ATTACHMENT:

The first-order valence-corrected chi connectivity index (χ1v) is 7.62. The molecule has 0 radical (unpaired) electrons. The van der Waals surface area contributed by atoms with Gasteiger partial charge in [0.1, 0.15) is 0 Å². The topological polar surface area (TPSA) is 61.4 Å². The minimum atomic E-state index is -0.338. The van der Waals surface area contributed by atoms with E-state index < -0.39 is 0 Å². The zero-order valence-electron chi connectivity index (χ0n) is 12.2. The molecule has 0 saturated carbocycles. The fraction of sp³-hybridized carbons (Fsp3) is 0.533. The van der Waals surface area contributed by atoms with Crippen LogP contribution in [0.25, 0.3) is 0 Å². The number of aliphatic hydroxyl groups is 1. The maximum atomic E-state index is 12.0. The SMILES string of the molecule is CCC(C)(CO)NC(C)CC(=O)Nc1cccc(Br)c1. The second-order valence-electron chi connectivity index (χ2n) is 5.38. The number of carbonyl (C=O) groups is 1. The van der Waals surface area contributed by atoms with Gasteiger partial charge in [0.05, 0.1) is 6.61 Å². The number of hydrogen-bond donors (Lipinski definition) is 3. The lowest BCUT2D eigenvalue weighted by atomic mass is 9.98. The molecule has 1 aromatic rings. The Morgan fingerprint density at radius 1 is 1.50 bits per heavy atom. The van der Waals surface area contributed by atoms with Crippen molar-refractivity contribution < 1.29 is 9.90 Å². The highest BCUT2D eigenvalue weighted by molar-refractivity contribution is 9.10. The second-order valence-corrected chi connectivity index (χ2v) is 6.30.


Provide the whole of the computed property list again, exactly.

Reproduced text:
The first-order valence-corrected chi connectivity index (χ1v) is 7.62. The molecule has 0 radical (unpaired) electrons. The van der Waals surface area contributed by atoms with Gasteiger partial charge in [0.1, 0.15) is 0 Å². The topological polar surface area (TPSA) is 61.4 Å². The minimum atomic E-state index is -0.338. The van der Waals surface area contributed by atoms with E-state index < -0.39 is 0 Å². The zero-order valence-electron chi connectivity index (χ0n) is 12.2. The molecule has 0 saturated carbocycles. The fraction of sp³-hybridized carbons (Fsp3) is 0.533. The van der Waals surface area contributed by atoms with Crippen LogP contribution in [0.25, 0.3) is 0 Å². The number of aliphatic hydroxyl groups is 1. The maximum atomic E-state index is 12.0. The SMILES string of the molecule is CCC(C)(CO)NC(C)CC(=O)Nc1cccc(Br)c1. The second-order valence-electron chi connectivity index (χ2n) is 5.38. The number of carbonyl (C=O) groups is 1. The van der Waals surface area contributed by atoms with Gasteiger partial charge in [0.05, 0.1) is 6.61 Å². The number of hydrogen-bond donors (Lipinski definition) is 3. The lowest BCUT2D eigenvalue weighted by atomic mass is 9.98. The molecule has 1 aromatic rings. The Morgan fingerprint density at radius 1 is 1.50 bits per heavy atom. The van der Waals surface area contributed by atoms with Crippen molar-refractivity contribution < 1.29 is 9.90 Å². The highest BCUT2D eigenvalue weighted by molar-refractivity contribution is 9.10. The second-order valence-corrected chi connectivity index (χ2v) is 6.30.